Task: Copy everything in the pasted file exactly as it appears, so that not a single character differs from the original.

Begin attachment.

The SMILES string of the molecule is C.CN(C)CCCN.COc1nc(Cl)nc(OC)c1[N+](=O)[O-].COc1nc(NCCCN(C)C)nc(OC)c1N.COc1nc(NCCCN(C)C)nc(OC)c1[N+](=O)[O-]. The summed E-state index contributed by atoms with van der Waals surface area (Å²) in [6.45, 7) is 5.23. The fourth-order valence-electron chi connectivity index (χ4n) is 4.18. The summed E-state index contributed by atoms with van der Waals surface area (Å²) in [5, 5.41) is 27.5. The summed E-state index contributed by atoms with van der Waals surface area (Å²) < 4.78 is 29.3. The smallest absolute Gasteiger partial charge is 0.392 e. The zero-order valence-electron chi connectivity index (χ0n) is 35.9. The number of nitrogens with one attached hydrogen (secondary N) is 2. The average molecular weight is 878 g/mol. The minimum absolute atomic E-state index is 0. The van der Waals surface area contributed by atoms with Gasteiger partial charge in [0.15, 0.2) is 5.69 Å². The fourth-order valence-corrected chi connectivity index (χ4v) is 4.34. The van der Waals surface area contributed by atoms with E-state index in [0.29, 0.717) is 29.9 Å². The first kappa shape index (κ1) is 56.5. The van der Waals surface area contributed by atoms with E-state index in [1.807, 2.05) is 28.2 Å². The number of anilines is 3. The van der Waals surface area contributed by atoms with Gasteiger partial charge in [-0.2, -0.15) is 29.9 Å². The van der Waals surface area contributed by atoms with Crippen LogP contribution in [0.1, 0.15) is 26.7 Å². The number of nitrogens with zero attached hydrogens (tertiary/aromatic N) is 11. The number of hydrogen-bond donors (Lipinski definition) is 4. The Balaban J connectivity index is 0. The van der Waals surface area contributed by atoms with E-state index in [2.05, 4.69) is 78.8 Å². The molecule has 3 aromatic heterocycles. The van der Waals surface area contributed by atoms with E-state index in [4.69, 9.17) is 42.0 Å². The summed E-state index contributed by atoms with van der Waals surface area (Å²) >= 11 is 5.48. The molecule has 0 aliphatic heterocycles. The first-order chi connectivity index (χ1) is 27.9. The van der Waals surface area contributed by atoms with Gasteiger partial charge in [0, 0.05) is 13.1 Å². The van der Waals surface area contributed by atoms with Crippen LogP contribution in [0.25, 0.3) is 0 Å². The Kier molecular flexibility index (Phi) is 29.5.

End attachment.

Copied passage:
The SMILES string of the molecule is C.CN(C)CCCN.COc1nc(Cl)nc(OC)c1[N+](=O)[O-].COc1nc(NCCCN(C)C)nc(OC)c1N.COc1nc(NCCCN(C)C)nc(OC)c1[N+](=O)[O-]. The summed E-state index contributed by atoms with van der Waals surface area (Å²) in [6.45, 7) is 5.23. The fourth-order valence-electron chi connectivity index (χ4n) is 4.18. The summed E-state index contributed by atoms with van der Waals surface area (Å²) in [5, 5.41) is 27.5. The summed E-state index contributed by atoms with van der Waals surface area (Å²) < 4.78 is 29.3. The smallest absolute Gasteiger partial charge is 0.392 e. The zero-order valence-electron chi connectivity index (χ0n) is 35.9. The number of nitrogens with one attached hydrogen (secondary N) is 2. The average molecular weight is 878 g/mol. The minimum absolute atomic E-state index is 0. The van der Waals surface area contributed by atoms with Gasteiger partial charge in [0.15, 0.2) is 5.69 Å². The fourth-order valence-corrected chi connectivity index (χ4v) is 4.34. The van der Waals surface area contributed by atoms with E-state index in [0.29, 0.717) is 29.9 Å². The first kappa shape index (κ1) is 56.5. The van der Waals surface area contributed by atoms with E-state index in [1.807, 2.05) is 28.2 Å². The number of anilines is 3. The van der Waals surface area contributed by atoms with Gasteiger partial charge in [-0.2, -0.15) is 29.9 Å². The van der Waals surface area contributed by atoms with Crippen LogP contribution in [0.1, 0.15) is 26.7 Å². The number of nitrogens with zero attached hydrogens (tertiary/aromatic N) is 11. The number of hydrogen-bond donors (Lipinski definition) is 4. The Balaban J connectivity index is 0. The van der Waals surface area contributed by atoms with E-state index in [2.05, 4.69) is 78.8 Å². The molecule has 3 aromatic heterocycles. The van der Waals surface area contributed by atoms with E-state index in [4.69, 9.17) is 42.0 Å². The summed E-state index contributed by atoms with van der Waals surface area (Å²) >= 11 is 5.48. The molecule has 0 aliphatic heterocycles. The first-order chi connectivity index (χ1) is 27.9. The van der Waals surface area contributed by atoms with Gasteiger partial charge in [0, 0.05) is 13.1 Å². The van der Waals surface area contributed by atoms with Crippen LogP contribution in [0.25, 0.3) is 0 Å². The Kier molecular flexibility index (Phi) is 29.5.